So the call went out to California, Colorado, Washington state, Utah, New Hampshire and other outdoor playgrounds. And on Thursday, some of the biggest names in rock climbing turned up in a hearing room in the Russell Senate office building, which was suddenly filled with backpacks by Patagonia, North Face, Osprey, Burton, and Jansport, rather than briefcases.
Photo by more
A once-impassioned angler rethinks his relationship with sport fishing
There was a time in my life when fly-fishing was my life. I was a true fish bum. My entire existence revolved around the “sport.” I fished more than 150 days a year and had an unhealthy obsession with wild and native trout. There was something enchanting about those beautifully speckled, mysterious creatures. Their habits, their history, their habitats — all this intrigued me. I didn't neglect the warm water species, either: the bass, pike, muskies, walleye, carp, catfish, and so on. I owned a respectable collection of fly-rods. I tied my own flies and was damn good at it. My bookshelf was filled with fly-fishing books. I had hundreds of pictures of myself holding my “trophies,” and was proud of the 2-foot wild brown trout, the 20-inch smallmouth, the gorgeous little native brookies, the 30-inch walleye. But as time went on, something changed within me. It was a gradual change — a slow raising consciousness, if you will. I fought it at first, and even tried to block it out, but eventually I had to face it. I knew what I was doing was wrong.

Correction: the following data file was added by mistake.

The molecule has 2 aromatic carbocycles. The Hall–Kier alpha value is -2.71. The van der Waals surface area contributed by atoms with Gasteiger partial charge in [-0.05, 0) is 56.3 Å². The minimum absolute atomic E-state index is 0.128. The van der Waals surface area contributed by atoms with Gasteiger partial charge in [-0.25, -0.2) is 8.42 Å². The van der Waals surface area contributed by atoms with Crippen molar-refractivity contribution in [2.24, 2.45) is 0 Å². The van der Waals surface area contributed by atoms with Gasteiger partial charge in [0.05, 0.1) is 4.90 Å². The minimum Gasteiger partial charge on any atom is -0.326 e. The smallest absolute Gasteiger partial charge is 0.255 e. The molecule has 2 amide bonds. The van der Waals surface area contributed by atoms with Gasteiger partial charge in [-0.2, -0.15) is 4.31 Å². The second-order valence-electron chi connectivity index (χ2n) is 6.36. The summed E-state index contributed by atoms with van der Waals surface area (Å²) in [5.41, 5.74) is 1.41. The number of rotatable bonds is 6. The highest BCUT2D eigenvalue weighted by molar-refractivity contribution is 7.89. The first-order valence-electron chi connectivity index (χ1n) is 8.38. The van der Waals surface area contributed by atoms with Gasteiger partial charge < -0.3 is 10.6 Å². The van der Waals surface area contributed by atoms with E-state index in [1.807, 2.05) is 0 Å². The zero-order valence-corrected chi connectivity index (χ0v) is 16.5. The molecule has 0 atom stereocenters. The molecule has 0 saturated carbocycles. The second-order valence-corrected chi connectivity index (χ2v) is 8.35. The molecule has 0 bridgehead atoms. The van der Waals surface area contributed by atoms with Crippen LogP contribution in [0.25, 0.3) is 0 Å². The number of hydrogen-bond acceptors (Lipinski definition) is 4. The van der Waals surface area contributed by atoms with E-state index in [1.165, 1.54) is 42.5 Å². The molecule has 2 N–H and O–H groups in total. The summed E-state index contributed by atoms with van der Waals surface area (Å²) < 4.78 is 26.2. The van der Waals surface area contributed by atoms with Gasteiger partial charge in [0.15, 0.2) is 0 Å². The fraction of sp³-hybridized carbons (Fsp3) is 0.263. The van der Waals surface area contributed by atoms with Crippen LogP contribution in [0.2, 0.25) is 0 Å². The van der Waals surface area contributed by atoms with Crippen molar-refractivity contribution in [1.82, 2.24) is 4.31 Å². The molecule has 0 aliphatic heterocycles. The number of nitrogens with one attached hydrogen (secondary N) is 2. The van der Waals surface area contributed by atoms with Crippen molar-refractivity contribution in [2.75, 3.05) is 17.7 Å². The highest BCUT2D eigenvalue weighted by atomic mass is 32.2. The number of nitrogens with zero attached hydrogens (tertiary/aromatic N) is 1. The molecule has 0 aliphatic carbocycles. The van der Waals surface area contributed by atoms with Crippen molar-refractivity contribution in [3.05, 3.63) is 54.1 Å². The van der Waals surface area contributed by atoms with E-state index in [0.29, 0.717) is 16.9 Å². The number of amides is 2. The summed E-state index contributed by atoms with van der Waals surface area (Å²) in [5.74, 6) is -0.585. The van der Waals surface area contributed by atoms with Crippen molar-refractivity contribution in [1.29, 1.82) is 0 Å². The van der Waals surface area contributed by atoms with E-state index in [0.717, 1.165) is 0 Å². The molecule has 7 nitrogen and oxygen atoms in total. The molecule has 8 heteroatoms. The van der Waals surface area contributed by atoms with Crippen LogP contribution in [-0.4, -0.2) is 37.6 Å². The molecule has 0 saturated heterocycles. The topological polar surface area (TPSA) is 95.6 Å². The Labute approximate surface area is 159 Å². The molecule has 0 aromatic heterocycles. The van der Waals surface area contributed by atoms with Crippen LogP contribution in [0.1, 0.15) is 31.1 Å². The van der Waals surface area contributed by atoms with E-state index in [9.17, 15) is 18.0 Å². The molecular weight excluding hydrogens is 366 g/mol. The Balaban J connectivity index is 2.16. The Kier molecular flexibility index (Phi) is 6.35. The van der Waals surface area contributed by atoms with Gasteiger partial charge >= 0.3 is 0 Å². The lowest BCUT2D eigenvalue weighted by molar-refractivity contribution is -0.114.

Photo by smuzz / Flickr
What was I doing? I was having fun, which is a poor excuse for torturing a living creature. This is the part where most people roll their eyes and sigh at the crazy “animal rights extremist” and say something like, “it's just a fish.” What exactly does that even mean? So, because it's a fish, it deserves no respect or empathy?
Let’s go back to that word, “torture.” Torture: The action or practice of inflicting severe pain on someone as a punishment or to force them to do or say something, or for the pleasure of the person inflicting pain. For the pleasure of the person inflicting pain. That right there is a good description of sport fishing. Now to be clear, I am not saying that all fisherman are sick people who knowingly and deliberately go out to torture or injure fish. On the contrary, I would say the exact opposite is true. Most fisherman are good people who truly do care about fish and the habitats in which they live. But the fact of the matter is that sport fishing has become such a cultural norm …more